“The process of preserving and acquiring the gardens is a challenging one,” said Greenberg. Some of them comprise multiple parcels with different owners, and transferring their property is complicated. For the city-owned parcels, the process will start by submitting them to the Vacant Property Review Committee, then getting an approval of the transfer by the City Council and then going to settlement. That procedure that can take over a year, according to Greenberg. When the parcel is privately owned and has tax liens, NGT will work with the Philadelphia Land Bank to bring them to tax foreclosure, and then try to buy them.
NGT Gardens and Priority Gardens
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“Until NGT’s involvement, we were giving and investing only what we were ready to let go off,” said Julius Rivera, a gardener that has been working on the Collins Smith Barrick Play Garden in Kensington for 14 years. “Now we can really start dreaming and we’re already making dramatic improvements.”
Rivera said the garden, one of the 28 selected for the NGT pipeline, has a huge impact in the neighborhood, especially among kids, and that it has helped bringing together old residents with newcomers. But because the land is owned by the Redevelopment Authority, Rivera said he regularly has nightmares of losing the garden, dreams where he would look up the street and see bulldozers destroying the plots. According to Greenberg, with the support of Councilman Mark Squilla, the Philadelphia Redevelopment Authority board has approved the transfer of the garden to NGT. Now they’re waiting for the transfer to be approved by City Council.
“I’m still in disbelief and I’m still thinking that there’s going to be a problem,” Rivera said.
The Growing Home Community Gardens located in South Philadelphia (717-21, 726-30, 732-42 Emily Street, and 522, 528, 532-38 Mercy Street) are also in the priority list. Their situation is especially complicated because they’re spread across several parcels; some are owned by the City and others by private entities. Last summer, gardeners lost a portion of Growing Home when a private owner reclaimed some land for redevelopment.
“There’s a lot of anxiety in the community”, said Juliane Ramic, director of social services for the Nationalities Services Center, a nonprofit organization that welcomes refugees and manages these gardens. “We are in constant fear.”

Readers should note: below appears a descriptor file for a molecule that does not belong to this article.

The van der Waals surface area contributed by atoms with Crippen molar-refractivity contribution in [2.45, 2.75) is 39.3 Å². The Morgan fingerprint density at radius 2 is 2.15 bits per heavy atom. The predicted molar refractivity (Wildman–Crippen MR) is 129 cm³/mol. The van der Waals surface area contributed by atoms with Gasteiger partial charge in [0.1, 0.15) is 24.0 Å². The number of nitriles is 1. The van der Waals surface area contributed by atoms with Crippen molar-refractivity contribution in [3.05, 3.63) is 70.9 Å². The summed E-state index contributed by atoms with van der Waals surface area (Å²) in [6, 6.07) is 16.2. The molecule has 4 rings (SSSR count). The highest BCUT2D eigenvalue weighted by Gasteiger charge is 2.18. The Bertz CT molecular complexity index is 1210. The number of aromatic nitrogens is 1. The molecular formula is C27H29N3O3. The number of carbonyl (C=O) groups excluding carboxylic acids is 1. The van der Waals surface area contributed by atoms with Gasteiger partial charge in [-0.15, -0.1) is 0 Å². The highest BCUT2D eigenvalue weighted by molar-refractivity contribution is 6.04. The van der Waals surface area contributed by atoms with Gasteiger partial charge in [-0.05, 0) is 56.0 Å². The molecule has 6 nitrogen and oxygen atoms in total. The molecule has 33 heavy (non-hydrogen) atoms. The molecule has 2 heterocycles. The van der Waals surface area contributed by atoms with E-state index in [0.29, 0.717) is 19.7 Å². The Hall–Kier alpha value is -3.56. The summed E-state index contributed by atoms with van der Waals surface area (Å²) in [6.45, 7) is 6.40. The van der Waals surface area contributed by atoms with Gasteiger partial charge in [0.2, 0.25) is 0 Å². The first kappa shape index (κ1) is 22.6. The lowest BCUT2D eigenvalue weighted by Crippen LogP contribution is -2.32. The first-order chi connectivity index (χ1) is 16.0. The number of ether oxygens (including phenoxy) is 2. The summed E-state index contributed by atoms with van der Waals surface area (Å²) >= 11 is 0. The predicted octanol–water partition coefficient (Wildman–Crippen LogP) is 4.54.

The loss of the garden and the destruction of one of their fences by a bulldozer was very traumatic for the refugees, Ramic said. Most of them were farmers in their home countries – Burma, Bhutan, Nepal – and were already forced out of their land. “They see Philadelphia as the city that restored their dignity by giving them their land back,” Ramic said.
NGT already submitted a list of gardens to the Philadelphia Land Bank to acquire and is working with the City Council to get support for the transfers. The complete list of gardens NGT hopes to acquire was not released in an effort to protect these sites, but some in the pipeline are known: Mercy Emily Edible Park (521-31 Mercy Street), Holly Street Neighbors Community Garden (321-23 N. Holly Street and 320-22 N. 41st Street), and Emerald Street Urban Farm (2300-06 Emerald Street and 1937 E. Dauphin Street).
“The challenges now are the land assembly for those gardens and raising the resources to cover the cost of acquiring them and bringing them up to good condition,” said Greenberg.
The plan, made possible through a grant from the Community Conservation Partnerships Program of the Pennsylvania Department of Conservation and Natural Resources, estimates that cost ranges from $26,000 to $42,500 per garden. This includes settlement costs, legal fees, insurance, administration and overhead, and investments in components that ensure the long-term sustainability and success of the gardens, like quality of fences, tool storage, compost and water access, lighting, bulletin boards and amenities such as common areas and trees.
NGT’s plan also quantifies resources to give technical support to gardens that are not ready for preservation today, but might be ready in a year. And Greenberg said that NGT is still interested in protecting community gardens outside of the target areas.
“There’s a shift,” Greenberg said. “Sometimes in Philadelphia’s history, community gardens have been thought as interim uses until we put a building in. This attempts to really focus down on preservation of gardens, to make sure that even neighborhoods that have seen a lot of redevelopment will continue to have this vital green spaces that serve the community.”